Out of the Past, 1947, Jacques Tourneur

You Can't Win
Film noir Part 1: 1927-1948

March 10 to 31, 2005

In March and April of 2005, the Austrian Film Museum will present a large-scale Retrospective on the specific "culture of failure" (and of crime) that is associated with the term Film noir. It attempts to examine noir in a wider context and to give it a deeper grounding than has been the case so far in the German-language area. The show includes 85 works. Part One can be seen in March, with films from the years 1927-1948.
The dark American crime melodramas created during the 1940s and 50s by filmmakers such as Fritz Lang, Billy Wilder, Robert Siodmak, Orson Welles, Otto Preminger, John Huston, Anthony Mann, Nicholas Ray or Jacques Tourneur, have become virtually synonymous with the classical Hollywood cinema. Works such as Double Indemnity, Laura, The Maltese Falcon, Out of the Past, The Killers, The Lady From Shanghai and The Postman Always Rings Twice are part of this canon – a mass-cultural context in which the words "Film noir" function almost like a fashion label: they evoke stylized black-and-white cinematography (dizzy angles and chiaroscuro lighting), nighttime urban settings, and treacherous love affairs between melancholy or cynical men and beautiful but "fatal" women. Taken as a brand name, noir produces a sense of comfy nostalgia and awakens expectations of smart and hard-boiled dialogue exchanges. It also serves as shorthand for a certain hipness in movie taste.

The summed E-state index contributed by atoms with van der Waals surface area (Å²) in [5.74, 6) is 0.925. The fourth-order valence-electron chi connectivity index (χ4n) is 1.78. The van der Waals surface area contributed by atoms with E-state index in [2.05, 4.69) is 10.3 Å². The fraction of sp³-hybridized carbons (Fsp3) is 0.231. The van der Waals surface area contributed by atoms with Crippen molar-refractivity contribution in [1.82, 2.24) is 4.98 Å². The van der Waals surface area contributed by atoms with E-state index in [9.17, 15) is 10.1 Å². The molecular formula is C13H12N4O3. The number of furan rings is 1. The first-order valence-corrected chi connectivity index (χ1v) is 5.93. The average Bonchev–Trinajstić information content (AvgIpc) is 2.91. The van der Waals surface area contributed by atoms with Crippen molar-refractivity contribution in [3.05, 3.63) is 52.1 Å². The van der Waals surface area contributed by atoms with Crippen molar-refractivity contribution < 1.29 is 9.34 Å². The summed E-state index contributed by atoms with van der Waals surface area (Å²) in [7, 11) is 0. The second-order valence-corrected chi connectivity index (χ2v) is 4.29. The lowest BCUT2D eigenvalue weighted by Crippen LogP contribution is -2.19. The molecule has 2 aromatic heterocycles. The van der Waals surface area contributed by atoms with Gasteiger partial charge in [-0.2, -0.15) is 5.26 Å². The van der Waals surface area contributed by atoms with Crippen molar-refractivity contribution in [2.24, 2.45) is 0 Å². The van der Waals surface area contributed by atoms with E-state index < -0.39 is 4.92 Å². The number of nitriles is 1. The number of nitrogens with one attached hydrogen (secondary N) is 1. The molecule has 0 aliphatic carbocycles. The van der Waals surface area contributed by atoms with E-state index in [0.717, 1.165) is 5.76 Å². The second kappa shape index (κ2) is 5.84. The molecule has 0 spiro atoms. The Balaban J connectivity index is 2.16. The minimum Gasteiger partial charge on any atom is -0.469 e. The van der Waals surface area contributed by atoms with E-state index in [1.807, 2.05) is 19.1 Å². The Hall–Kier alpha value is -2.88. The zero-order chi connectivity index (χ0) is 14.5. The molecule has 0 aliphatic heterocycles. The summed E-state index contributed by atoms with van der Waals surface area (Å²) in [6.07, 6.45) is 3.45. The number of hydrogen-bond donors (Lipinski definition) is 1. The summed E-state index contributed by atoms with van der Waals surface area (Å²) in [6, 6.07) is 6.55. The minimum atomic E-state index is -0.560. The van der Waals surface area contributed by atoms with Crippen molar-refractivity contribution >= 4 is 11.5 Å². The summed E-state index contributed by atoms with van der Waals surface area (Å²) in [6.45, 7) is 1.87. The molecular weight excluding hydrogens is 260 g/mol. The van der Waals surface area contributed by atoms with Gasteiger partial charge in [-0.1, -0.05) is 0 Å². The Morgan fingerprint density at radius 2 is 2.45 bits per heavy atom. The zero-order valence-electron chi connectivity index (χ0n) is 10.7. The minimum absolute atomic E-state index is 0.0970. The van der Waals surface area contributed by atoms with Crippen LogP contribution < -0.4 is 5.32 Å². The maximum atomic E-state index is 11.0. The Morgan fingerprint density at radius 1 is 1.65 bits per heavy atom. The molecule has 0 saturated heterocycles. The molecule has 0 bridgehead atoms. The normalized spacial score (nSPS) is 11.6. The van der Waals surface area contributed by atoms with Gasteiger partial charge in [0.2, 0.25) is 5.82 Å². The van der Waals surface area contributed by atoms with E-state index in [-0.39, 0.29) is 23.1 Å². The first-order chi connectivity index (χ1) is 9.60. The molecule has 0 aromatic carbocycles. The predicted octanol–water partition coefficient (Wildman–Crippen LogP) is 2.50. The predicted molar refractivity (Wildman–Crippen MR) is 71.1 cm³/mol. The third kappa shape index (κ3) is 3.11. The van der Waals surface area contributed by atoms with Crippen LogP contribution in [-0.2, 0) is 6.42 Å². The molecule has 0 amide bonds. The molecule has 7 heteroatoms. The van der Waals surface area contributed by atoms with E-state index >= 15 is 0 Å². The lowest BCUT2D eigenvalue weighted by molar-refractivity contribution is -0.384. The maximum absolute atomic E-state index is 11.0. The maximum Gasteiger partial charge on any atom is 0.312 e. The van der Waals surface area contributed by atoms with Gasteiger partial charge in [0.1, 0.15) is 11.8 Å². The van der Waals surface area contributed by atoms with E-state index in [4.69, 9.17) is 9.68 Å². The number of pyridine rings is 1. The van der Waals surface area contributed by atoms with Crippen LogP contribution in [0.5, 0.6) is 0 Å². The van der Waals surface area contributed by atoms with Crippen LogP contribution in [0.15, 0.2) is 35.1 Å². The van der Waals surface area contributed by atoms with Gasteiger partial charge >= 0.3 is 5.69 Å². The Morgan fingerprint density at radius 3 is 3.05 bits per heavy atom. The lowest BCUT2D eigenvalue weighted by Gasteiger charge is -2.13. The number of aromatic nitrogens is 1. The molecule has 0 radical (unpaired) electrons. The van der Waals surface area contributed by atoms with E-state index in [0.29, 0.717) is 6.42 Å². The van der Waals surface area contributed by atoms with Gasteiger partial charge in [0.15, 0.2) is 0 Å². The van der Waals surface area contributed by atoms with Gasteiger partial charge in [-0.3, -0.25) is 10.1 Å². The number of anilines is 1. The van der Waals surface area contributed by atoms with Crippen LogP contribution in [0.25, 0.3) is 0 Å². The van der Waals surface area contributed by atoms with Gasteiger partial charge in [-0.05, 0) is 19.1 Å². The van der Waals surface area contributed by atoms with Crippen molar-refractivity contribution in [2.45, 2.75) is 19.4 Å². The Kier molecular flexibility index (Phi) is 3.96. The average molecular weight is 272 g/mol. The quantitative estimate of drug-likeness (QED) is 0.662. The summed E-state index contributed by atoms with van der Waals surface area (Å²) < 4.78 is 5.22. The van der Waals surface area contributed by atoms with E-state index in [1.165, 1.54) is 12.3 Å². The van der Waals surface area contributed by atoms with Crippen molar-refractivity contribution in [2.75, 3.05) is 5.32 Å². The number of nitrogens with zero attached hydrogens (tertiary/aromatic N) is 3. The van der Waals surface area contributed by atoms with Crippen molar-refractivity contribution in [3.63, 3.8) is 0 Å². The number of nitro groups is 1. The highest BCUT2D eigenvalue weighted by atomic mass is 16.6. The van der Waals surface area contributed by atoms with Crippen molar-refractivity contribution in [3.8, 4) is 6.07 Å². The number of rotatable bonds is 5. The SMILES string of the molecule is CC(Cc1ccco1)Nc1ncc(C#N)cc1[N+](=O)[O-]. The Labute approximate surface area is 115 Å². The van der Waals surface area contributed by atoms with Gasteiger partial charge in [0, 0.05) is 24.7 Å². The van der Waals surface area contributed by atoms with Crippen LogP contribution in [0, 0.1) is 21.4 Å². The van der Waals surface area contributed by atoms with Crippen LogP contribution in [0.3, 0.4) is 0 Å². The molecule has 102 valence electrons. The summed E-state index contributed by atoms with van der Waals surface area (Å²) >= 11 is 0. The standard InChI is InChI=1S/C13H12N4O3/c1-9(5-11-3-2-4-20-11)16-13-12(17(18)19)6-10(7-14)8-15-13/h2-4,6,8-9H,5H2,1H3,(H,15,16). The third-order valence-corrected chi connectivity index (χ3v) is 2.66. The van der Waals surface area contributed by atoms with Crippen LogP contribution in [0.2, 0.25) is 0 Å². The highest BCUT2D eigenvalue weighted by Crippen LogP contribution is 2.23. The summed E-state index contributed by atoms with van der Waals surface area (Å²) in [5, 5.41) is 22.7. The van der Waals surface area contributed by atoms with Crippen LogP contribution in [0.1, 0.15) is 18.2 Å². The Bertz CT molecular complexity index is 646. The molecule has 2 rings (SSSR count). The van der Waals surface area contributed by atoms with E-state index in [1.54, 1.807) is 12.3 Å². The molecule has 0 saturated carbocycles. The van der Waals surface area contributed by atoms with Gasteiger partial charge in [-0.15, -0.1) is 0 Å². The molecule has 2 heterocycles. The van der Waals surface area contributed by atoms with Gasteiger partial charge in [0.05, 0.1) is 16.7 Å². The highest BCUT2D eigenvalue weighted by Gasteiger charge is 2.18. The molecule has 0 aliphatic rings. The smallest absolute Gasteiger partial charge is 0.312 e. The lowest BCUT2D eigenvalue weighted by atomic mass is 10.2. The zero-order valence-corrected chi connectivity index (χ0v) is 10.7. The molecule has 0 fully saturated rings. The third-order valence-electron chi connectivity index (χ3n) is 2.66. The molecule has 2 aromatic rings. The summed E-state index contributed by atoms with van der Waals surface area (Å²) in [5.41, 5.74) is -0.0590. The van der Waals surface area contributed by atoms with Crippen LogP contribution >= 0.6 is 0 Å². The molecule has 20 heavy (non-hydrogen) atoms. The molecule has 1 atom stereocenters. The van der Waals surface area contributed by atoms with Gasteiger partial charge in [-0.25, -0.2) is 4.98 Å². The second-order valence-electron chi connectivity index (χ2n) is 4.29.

Underneath this attractive “visual” surface, however, Film noir finds itself at the nexus of several narrative, cultural and political traditions which are as rich and virulent today as they were 50 years ago. Film noir is a flexible set of ideas; it resists any clear-cut categorization, be it genre (gangster films), style (sombre moods and a predominance of shadows), or a cinematic era confined by time or geography (such as “USA, 1945 to 1955”). This Retrospective invites viewers to comprehend Film noir in more fundamental terms – for example, as a sub-history of modernism and of the individual in modernity.
Invented by French film critics in 1946-47, the concept of Film noir was marked from the beginning by existentialist and surrealist impulses – and by the experience of the Second World War. The hardboiled school in American literature (Chandler, Hammett, Woolrich, Cain) was also considered to be a central element in the development of the form. Gradually, scholars and critics added other patterns and lines of influence. These include: 1) the naturalist and modernist literature of the late 19th and early 20th centuries (from Zola to Döblin, Faulkner and Greene), which already contributed a "noir" hue to the films of the period between the World Wars; 2) the trans-continental migration of many filmmakers and intellectuals from Central Europe into US exile (from Berlin to Hollywood via Paris), along with their biographical, stylistic and intellectual "transferrals"; 3) new forms of documentary style, partially influenced by journalism (from the photographers Atget and Weegee to Italian Neoverismo and the Newsreels’ mode of reportage); 4) traditions of the American left, which soon came to be at odds with the reactionary climate of the Cold War and the McCarthy era; 5) the sociological transformation of American cities after 1945, with the shifting of middle-class life from urban to suburban settings. James Naremore, author of what is possibly the best book on Film Noir ("More Than Night"), will reflect on some of these contexts in his lecture on March 11 in the Film Museum.
Starting from the noir classics listed above and from those archetypal figures like Robert Mitchum, Humphrey Bogart, Ava Gardner, Lana Turner and Burt Lancaster, who remain inevitably associated with these films in the public imagination, the Film Museum's show spans a wide arc describing the powerful "orbit" of Film noir: from the films of the late Weimar Republic to the poetic realism in 1930s France, continuing to the modern European and American cinema of the 1960s and 70s and contemporary filmmaking.